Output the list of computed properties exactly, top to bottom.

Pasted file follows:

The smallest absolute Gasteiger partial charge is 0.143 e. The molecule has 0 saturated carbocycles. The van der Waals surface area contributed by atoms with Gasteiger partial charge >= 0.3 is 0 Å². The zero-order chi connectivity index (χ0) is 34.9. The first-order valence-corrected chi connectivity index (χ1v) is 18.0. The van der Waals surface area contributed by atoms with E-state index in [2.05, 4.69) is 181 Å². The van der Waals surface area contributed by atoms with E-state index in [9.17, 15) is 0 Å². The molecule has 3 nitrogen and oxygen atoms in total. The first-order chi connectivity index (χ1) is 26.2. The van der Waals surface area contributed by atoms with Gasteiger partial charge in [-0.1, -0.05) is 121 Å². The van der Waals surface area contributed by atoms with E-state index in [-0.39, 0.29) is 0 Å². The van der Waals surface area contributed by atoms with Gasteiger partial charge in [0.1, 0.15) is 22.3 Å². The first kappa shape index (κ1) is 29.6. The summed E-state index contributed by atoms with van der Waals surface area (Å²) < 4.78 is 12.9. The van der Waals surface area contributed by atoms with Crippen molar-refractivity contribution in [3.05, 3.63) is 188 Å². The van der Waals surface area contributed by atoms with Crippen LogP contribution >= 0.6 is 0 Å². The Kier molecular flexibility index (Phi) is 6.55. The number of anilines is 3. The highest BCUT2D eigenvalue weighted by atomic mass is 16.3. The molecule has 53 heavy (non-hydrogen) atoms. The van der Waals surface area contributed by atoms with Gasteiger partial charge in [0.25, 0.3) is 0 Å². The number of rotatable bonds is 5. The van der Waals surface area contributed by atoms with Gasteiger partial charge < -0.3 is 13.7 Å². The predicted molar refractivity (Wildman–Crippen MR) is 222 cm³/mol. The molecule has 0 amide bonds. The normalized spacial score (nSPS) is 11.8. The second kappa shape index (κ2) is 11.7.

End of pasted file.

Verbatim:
The smallest absolute Gasteiger partial charge is 0.143 e. The molecule has 0 saturated carbocycles. The van der Waals surface area contributed by atoms with Gasteiger partial charge >= 0.3 is 0 Å². The zero-order chi connectivity index (χ0) is 34.9. The first-order valence-corrected chi connectivity index (χ1v) is 18.0. The van der Waals surface area contributed by atoms with E-state index in [2.05, 4.69) is 181 Å². The van der Waals surface area contributed by atoms with E-state index in [9.17, 15) is 0 Å². The molecule has 3 nitrogen and oxygen atoms in total. The first-order chi connectivity index (χ1) is 26.2. The van der Waals surface area contributed by atoms with Gasteiger partial charge in [-0.1, -0.05) is 121 Å². The van der Waals surface area contributed by atoms with E-state index in [-0.39, 0.29) is 0 Å². The van der Waals surface area contributed by atoms with Gasteiger partial charge in [0.1, 0.15) is 22.3 Å². The first kappa shape index (κ1) is 29.6. The summed E-state index contributed by atoms with van der Waals surface area (Å²) < 4.78 is 12.9. The van der Waals surface area contributed by atoms with Crippen molar-refractivity contribution in [3.05, 3.63) is 188 Å². The van der Waals surface area contributed by atoms with Crippen LogP contribution >= 0.6 is 0 Å². The Kier molecular flexibility index (Phi) is 6.55. The number of anilines is 3. The highest BCUT2D eigenvalue weighted by atomic mass is 16.3. The molecule has 53 heavy (non-hydrogen) atoms. The van der Waals surface area contributed by atoms with Gasteiger partial charge in [0.25, 0.3) is 0 Å². The number of rotatable bonds is 5. The van der Waals surface area contributed by atoms with Gasteiger partial charge < -0.3 is 13.7 Å². The predicted molar refractivity (Wildman–Crippen MR) is 222 cm³/mol. The molecule has 0 amide bonds. The normalized spacial score (nSPS) is 11.8. The second kappa shape index (κ2) is 11.7.